How to Apply
You’ll need to submit your CV, cover letter and answer some basic competency questions. If successful, you will move on to do online tests such as numerical, verbal reasoning or logical. Then, following this, you will be invited to an interview and an assessment centre at the final stage.
Access the resume template to see what a good and a bad investment banking resume looks like, and create your own successful resume.
How to be Successful in Your Application
Banks will not be asking you technical banking questions during your application process – you have only been at university for a short period. With that said, how can you differentiate yourself?
Firstly, recruiters are looking for your interest in banking, so do research on the specific firm and department you are applying to and mention it heavily in the cover letter. Do not write a generic paragraph that you copy and paste into every application form.
In an interview you will definitely be asked “Why do you want to join this bank” and “Why this division”. Have rock-solid answers that are specific to the company. A few hours of research on their website and a review of the news will provide you with many examples.
Secondly, you will need your extra-curricular interests to show off your ability to work in teams, organize activities, lead initiatives – all the skills desirable in bankers. Make sure you join university societies, teams or do some volunteering (school and gap year examples are also important).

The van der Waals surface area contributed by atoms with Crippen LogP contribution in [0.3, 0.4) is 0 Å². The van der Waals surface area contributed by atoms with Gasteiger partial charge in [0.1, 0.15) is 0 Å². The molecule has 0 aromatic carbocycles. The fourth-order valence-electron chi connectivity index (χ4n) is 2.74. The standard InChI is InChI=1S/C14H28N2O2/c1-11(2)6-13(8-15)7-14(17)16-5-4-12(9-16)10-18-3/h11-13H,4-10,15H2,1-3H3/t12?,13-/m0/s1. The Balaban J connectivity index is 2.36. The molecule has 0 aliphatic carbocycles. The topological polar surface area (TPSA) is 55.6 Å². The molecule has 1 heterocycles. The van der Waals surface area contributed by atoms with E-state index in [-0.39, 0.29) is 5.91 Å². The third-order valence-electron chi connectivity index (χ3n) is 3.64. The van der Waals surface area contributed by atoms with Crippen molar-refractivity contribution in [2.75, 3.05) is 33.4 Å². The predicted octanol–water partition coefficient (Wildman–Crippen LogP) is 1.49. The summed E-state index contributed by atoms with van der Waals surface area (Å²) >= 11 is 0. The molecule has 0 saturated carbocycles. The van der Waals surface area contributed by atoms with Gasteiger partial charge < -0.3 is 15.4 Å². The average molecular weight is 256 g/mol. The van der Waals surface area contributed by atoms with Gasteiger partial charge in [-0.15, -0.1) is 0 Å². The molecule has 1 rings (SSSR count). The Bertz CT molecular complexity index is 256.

University societies can hand out positions to anyone – they are not restricted in their number like a company would be. So, become an executive officer (a “general” position in a society) and attend committee meetings, take on a role, anything. Put all of this in your CV and cover letter.
Thirdly, make sure your CV and cover letter are immaculately written. No spelling mistakes or grammatical errors. Ask someone you respect to proofread it and give you constructive advice before submitting.
And lastly, apply early. This is the most crucial advice we can give. Offers are given on a first come first served basis. Once the spaces are gone, they are gone, even if the most amazing applicant comes in.
What are the Divisions I Can Apply To?
Some spring weeks will be generalist in nature i.e. you will get to experience many parts of the bank. But, at others you will have the chance to choose a division on your application and it is important to know what you are applying for.